Life-saving predictions from the ICU

Similar to the “precogs” who predict crime in the movie Minority Report, but for sepsis, the deadly response to infection. Read more

Five hot projects at Emory in 2017

Five hot projects at Emory in 2017: CRISPR gene editing for HD, cancer immunotherapy mechanics, memory enhancement, Zika immunology, and antivirals from Read more

Shaking up thermostable proteins

Imagine a shaker table, where kids can assemble a structure out of LEGO bricks and then subject it to a simulated earthquake. Biochemists face a similar task when they are attempting to design thermostable proteins, with heat analogous to shaking. Read more

Emory Personalized Immunotherapy Center

Freezing stem cells disrupts their function

What applies to meat, vegetables and fish may also apply to cells for use in cell therapy: frozen often isn’t quite as good.

Ian Copland and colleagues from Emory’s Personalized Immunotherapy Center have a paper this week in Stem Cells Reports discussing how freezing and thawing stem cells messes them up. Specifically, it disrupts their actin cytoskeletons and impairs their ability to find their niches in the body. Culturing the cells for 48 hours after thawing does seem to correct the problem, though.

The findings have some straightforward implications for researchers planning to test cell therapies in clinical applications. The authors conclude:

Until such time as a cryopreservation and thawing procedure can yield a viable and fully functional MSC product immediately after thawing, our data support the idea of using live MSCs rather than post-thaw cryo MSCs for clinical evaluation of MSCs as an immunosuppressive agent.

Notably, the Emory Personalized Immunotherapy Center has built a process designed around offering never-frozen autologous (that is, the patient’s own) mesenchymal stem cells, as therapies for autoimmune disorders such as Crohn’s disease.

Posted on by Quinn Eastman in Immunology Leave a comment

Emory University Hospital Set to Be Launch Site for EPIC

Can it really be possible to transform a person’s own cells into a weapon against various forms of disease? And what if those very cells could be retrained to attack cancer cells or to prevent autoimmune diseases?

Answers to these questions and many more are about to soon be realized, as Emory University Hospital will serve as the launch site for the very appropriately-named EPIC (Emory Personalized Immunotherapy Center).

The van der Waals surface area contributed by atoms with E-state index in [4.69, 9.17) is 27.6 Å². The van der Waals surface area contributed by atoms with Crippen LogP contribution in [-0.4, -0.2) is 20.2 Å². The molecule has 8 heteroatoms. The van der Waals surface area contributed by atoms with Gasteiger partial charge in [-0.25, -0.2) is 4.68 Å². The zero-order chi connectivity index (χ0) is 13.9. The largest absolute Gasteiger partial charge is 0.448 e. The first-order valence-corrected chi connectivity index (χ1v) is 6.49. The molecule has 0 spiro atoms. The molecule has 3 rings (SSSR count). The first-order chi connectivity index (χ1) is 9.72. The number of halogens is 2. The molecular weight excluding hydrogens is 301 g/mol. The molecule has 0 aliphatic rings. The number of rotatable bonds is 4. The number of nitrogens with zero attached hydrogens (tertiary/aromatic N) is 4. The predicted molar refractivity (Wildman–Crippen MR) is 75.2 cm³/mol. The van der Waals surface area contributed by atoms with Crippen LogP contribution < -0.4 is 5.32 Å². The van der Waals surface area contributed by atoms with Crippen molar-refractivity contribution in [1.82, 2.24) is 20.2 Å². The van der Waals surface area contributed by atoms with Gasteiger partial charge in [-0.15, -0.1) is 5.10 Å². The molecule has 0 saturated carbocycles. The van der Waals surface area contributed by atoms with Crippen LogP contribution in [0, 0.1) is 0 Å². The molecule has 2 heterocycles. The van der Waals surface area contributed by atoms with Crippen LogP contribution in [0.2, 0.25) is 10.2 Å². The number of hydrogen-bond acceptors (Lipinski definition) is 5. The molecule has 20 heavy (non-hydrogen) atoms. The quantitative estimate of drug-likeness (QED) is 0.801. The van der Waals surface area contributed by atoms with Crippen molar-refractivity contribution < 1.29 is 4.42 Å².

The new Center, which is the creation of Dr. Jacques Galipeau, MD, professor of hematology and medical oncology & pediatrics of Emory University, will soon be operational after final touches have been put on construction of the lab. This cell processing facility will foster development of novel personalized cellular therapies for Emory patients facing catastrophic ailments and unmet medical needs.

According to Galipeau, the premise of EPIC and its overlying mission will focus on cellular and biological therapies that use a patient’s own cells as a weapon to seek and destroy cells that actually make a person sick. In partnership with the Winship Cancer Institute of Emory University, Children’s Healthcare of Atlanta, Aflac Cancer & Blood Disorders Center and the Emory School of Medicine, EPIC seeks to improve the health of children and adults afflicted with cancer and immune disease.

“First and foremost, we seek to bring a level of care and discovery that is first in Georgia, first in human and first in child. Blood and marrow derived cells have been used for more than a quarter century to treat life threatening hematological conditions and are now established therapies worldwide. More recently, the use of specific adult somatic cells from marrow, blood and other tissues are being studied in cellular medicine of a wide array of ailments including heart, lung, neurological and immune diseases,” says Galipeau. “The use of blood borne immune cells can also be exploited for treatment of cancer, autoimmune disease, organ transplantation and chronic viral illnesses such as HIV.”

Galipeau said that once operational, EPIC will begin by working with Crohn’s disease in pediatric and adult patients, an inflammatory bowel disease. Symptoms of Crohn’s disease include severe abdominal pain, diarrhea, fever, weight loss, and the inability for a child to properly grow. Resulting bouts of inflammation may also affect the entire digestive tract, including the mouth, esophagus and stomach.  In some cases, a radical surgery involving the removal of part of the lower intestinal tract is required.

“There is no current answer for what specifically causes Crohn’s disease, nor is there a cure. But we hope that through our research and efforts, we will be able to first target the inflammatory mechanisms in these patients through immunotherapy, and in turn reduce the amount of flare-ups and limit  the damage that occurs from this disease,” says Galipeau.

Galipeau says the EPIC program could represent a powerful cornerstone to the launch and the development of an entirely new, Emory-based initiative which bundles the strengths of the School of Medicine, Emory University Hospital, Children’s Healthcare of Atlanta, and many Woodruff Health Sciences Center centers of excellence,” says Galipeau.

“My ultimate goal is to elevate the biomedical scientific and scholarly enterprise to a higher level – making a difference in the lives of people. The EPIC program and multi-levels of support could be a fundamental underpinning to our success.”

Posted on by Lance Skelly in Immunology Leave a comment